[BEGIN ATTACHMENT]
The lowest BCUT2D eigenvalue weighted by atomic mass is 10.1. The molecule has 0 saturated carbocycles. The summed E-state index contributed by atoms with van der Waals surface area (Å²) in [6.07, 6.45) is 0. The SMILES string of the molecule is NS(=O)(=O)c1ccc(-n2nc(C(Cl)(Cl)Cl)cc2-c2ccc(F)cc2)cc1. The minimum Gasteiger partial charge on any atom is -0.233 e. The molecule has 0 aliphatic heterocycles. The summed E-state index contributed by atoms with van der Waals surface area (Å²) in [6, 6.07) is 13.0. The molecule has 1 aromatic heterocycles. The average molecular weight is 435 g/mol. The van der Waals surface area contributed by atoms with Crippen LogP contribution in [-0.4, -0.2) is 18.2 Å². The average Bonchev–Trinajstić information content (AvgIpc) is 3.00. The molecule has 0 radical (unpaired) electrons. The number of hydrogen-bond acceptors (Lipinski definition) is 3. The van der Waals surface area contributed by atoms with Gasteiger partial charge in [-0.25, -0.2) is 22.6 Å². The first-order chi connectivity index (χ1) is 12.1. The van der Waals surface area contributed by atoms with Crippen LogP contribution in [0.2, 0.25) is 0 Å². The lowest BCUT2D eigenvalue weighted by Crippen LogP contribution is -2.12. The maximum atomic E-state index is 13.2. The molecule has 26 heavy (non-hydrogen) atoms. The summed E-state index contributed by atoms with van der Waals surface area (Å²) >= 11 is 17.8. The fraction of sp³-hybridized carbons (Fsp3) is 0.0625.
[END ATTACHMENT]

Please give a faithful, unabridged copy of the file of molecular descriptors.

The lowest BCUT2D eigenvalue weighted by atomic mass is 10.1. The molecule has 0 saturated carbocycles. The summed E-state index contributed by atoms with van der Waals surface area (Å²) in [6.07, 6.45) is 0. The SMILES string of the molecule is NS(=O)(=O)c1ccc(-n2nc(C(Cl)(Cl)Cl)cc2-c2ccc(F)cc2)cc1. The minimum Gasteiger partial charge on any atom is -0.233 e. The molecule has 0 aliphatic heterocycles. The summed E-state index contributed by atoms with van der Waals surface area (Å²) in [6, 6.07) is 13.0. The molecule has 1 aromatic heterocycles. The average molecular weight is 435 g/mol. The van der Waals surface area contributed by atoms with Crippen LogP contribution in [-0.4, -0.2) is 18.2 Å². The average Bonchev–Trinajstić information content (AvgIpc) is 3.00. The molecule has 0 radical (unpaired) electrons. The number of hydrogen-bond acceptors (Lipinski definition) is 3. The van der Waals surface area contributed by atoms with Gasteiger partial charge in [-0.25, -0.2) is 22.6 Å². The first-order chi connectivity index (χ1) is 12.1. The van der Waals surface area contributed by atoms with Crippen LogP contribution in [0.2, 0.25) is 0 Å². The lowest BCUT2D eigenvalue weighted by Crippen LogP contribution is -2.12. The maximum atomic E-state index is 13.2. The molecule has 26 heavy (non-hydrogen) atoms. The summed E-state index contributed by atoms with van der Waals surface area (Å²) >= 11 is 17.8. The fraction of sp³-hybridized carbons (Fsp3) is 0.0625.